What I gather from things I've read/heard, the interview score is not so much more than 'a note/memo' in numerical form for each interviewers/DoS to use to remind them about each candidate's 'performance' at their interview.
    It's really the last piece of jigsaw puzzle for them when they try to build a whole (3D) picture of how each candidate is like as an applicant. Not really for comparison between applicants on the basis of interview scores. And each interview can be slightly different from candidate to candidate, so you can't really compare them on a same basis.
    So trying to find a correlation between interview score and future Tripos performance is a bit meaningless, I think.

    That's my understanding anyway.
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    (Original post by jneill)
    The CAT (Christ's Admissions Tutor) has mentioned that one challenge is that different interviewers use the "score sheet" differently. Some don't score the interview at all per se, they just give an overall mark assessing the quality of the candidate's total application. Others might put the interview score but one interviewer might rarely give high marks and their "7" might be another interviewer's "8".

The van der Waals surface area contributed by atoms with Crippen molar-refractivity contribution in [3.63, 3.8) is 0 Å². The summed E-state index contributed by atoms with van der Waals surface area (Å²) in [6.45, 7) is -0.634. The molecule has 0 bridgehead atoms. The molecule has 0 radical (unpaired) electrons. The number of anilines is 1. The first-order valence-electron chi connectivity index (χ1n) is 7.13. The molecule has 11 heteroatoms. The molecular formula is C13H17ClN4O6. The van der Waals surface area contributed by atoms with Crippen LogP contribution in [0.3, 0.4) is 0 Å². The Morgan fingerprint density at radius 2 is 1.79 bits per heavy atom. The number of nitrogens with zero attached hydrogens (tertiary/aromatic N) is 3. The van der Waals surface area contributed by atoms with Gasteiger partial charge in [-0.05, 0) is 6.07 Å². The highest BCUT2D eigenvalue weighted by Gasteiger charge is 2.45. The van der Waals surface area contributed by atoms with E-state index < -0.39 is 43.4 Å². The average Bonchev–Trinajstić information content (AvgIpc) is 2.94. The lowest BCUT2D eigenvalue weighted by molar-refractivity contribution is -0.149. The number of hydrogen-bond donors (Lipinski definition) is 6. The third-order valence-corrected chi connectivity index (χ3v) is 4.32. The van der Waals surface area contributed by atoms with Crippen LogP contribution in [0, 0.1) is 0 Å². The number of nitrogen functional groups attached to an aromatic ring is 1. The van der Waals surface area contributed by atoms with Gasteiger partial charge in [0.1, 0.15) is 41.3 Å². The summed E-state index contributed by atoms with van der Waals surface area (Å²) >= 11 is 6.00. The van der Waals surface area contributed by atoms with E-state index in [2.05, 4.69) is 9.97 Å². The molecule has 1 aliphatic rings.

Not ideal when trying to do a stastical analysis...
    Again, agreed. I am surprised that CAT was so blunt about the problem, because it identifies a fundamental flaw in the admissions process. Unless AT's are (implicitly) allowing for such bias, how can you select the best students for offer?
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    (Original post by Gregorius)